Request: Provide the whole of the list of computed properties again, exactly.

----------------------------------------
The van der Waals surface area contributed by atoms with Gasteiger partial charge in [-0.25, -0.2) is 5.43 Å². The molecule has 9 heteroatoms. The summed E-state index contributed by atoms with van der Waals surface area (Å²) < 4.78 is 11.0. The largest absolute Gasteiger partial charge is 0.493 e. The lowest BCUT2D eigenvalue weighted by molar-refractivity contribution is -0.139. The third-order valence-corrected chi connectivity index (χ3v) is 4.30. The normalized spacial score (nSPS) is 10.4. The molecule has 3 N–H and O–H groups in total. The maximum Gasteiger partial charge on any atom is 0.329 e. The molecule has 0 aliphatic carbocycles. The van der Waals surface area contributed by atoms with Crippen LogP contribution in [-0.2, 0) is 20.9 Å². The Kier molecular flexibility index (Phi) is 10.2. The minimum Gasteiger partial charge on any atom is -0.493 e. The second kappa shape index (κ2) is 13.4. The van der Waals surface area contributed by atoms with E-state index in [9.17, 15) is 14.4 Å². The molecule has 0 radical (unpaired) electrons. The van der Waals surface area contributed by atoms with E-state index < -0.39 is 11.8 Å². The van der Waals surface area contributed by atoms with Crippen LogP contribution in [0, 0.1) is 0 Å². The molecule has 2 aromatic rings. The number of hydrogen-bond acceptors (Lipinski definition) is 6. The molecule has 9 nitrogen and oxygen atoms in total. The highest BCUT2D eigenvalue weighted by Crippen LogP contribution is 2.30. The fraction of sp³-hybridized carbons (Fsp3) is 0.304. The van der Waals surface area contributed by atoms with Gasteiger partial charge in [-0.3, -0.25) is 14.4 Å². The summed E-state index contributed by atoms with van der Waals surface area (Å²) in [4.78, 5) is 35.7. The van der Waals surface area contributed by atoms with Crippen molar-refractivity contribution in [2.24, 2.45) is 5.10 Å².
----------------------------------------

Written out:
The van der Waals surface area contributed by atoms with Gasteiger partial charge in [-0.25, -0.2) is 5.43 Å². The molecule has 9 heteroatoms. The summed E-state index contributed by atoms with van der Waals surface area (Å²) < 4.78 is 11.0. The largest absolute Gasteiger partial charge is 0.493 e. The lowest BCUT2D eigenvalue weighted by molar-refractivity contribution is -0.139. The third-order valence-corrected chi connectivity index (χ3v) is 4.30. The normalized spacial score (nSPS) is 10.4. The molecule has 3 N–H and O–H groups in total. The maximum Gasteiger partial charge on any atom is 0.329 e. The molecule has 0 aliphatic carbocycles. The van der Waals surface area contributed by atoms with Crippen LogP contribution in [-0.2, 0) is 20.9 Å². The Kier molecular flexibility index (Phi) is 10.2. The minimum Gasteiger partial charge on any atom is -0.493 e. The second kappa shape index (κ2) is 13.4. The van der Waals surface area contributed by atoms with E-state index in [9.17, 15) is 14.4 Å². The molecule has 0 radical (unpaired) electrons. The van der Waals surface area contributed by atoms with E-state index < -0.39 is 11.8 Å². The van der Waals surface area contributed by atoms with Crippen LogP contribution in [0, 0.1) is 0 Å². The molecule has 2 aromatic rings. The number of hydrogen-bond acceptors (Lipinski definition) is 6. The molecule has 9 nitrogen and oxygen atoms in total. The highest BCUT2D eigenvalue weighted by Crippen LogP contribution is 2.30. The fraction of sp³-hybridized carbons (Fsp3) is 0.304. The van der Waals surface area contributed by atoms with Gasteiger partial charge in [-0.3, -0.25) is 14.4 Å². The summed E-state index contributed by atoms with van der Waals surface area (Å²) in [4.78, 5) is 35.7. The van der Waals surface area contributed by atoms with Crippen molar-refractivity contribution in [2.24, 2.45) is 5.10 Å².